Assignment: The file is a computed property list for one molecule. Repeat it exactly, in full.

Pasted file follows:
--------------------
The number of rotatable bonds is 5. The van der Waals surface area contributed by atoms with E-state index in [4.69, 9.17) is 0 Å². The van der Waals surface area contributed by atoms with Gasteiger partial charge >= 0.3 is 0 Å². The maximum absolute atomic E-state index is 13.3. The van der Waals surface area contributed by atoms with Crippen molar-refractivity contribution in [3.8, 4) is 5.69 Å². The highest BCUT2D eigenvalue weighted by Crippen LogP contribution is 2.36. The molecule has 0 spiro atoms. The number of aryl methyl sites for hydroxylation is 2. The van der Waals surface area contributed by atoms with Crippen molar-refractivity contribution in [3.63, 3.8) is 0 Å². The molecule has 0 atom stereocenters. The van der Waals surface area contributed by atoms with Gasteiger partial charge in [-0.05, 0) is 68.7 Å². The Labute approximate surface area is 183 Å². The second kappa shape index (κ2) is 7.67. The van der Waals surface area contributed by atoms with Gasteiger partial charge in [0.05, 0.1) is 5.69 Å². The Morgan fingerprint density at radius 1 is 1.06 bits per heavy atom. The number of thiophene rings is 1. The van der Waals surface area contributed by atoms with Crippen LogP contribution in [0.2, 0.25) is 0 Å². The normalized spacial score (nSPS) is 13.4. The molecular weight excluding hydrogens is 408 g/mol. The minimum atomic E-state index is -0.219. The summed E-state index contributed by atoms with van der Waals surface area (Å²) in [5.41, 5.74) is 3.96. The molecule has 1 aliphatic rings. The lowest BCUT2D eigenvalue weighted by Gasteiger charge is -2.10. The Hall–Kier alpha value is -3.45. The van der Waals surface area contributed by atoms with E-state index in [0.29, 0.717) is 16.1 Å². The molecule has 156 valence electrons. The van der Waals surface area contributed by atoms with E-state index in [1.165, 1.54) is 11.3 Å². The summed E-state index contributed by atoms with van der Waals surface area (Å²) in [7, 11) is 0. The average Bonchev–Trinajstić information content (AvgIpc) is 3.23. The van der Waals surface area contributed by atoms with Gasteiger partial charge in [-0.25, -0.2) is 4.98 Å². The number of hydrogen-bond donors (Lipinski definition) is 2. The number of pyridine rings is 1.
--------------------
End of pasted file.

The number of rotatable bonds is 5. The van der Waals surface area contributed by atoms with E-state index in [4.69, 9.17) is 0 Å². The van der Waals surface area contributed by atoms with Gasteiger partial charge >= 0.3 is 0 Å². The maximum absolute atomic E-state index is 13.3. The van der Waals surface area contributed by atoms with Crippen molar-refractivity contribution in [3.8, 4) is 5.69 Å². The highest BCUT2D eigenvalue weighted by Crippen LogP contribution is 2.36. The molecule has 0 spiro atoms. The number of aryl methyl sites for hydroxylation is 2. The van der Waals surface area contributed by atoms with Crippen molar-refractivity contribution in [3.63, 3.8) is 0 Å². The molecule has 0 atom stereocenters. The van der Waals surface area contributed by atoms with Gasteiger partial charge in [-0.05, 0) is 68.7 Å². The Labute approximate surface area is 183 Å². The second kappa shape index (κ2) is 7.67. The van der Waals surface area contributed by atoms with Gasteiger partial charge in [0.05, 0.1) is 5.69 Å². The Morgan fingerprint density at radius 1 is 1.06 bits per heavy atom. The number of thiophene rings is 1. The van der Waals surface area contributed by atoms with Crippen LogP contribution in [0.2, 0.25) is 0 Å². The normalized spacial score (nSPS) is 13.4. The molecular weight excluding hydrogens is 408 g/mol. The minimum atomic E-state index is -0.219. The summed E-state index contributed by atoms with van der Waals surface area (Å²) in [5.41, 5.74) is 3.96. The molecule has 1 aliphatic rings. The lowest BCUT2D eigenvalue weighted by Gasteiger charge is -2.10. The Hall–Kier alpha value is -3.45. The van der Waals surface area contributed by atoms with E-state index in [0.29, 0.717) is 16.1 Å². The molecule has 156 valence electrons. The van der Waals surface area contributed by atoms with E-state index in [1.165, 1.54) is 11.3 Å². The summed E-state index contributed by atoms with van der Waals surface area (Å²) in [7, 11) is 0. The average Bonchev–Trinajstić information content (AvgIpc) is 3.23. The van der Waals surface area contributed by atoms with Gasteiger partial charge in [-0.25, -0.2) is 4.98 Å². The number of hydrogen-bond donors (Lipinski definition) is 2. The number of pyridine rings is 1.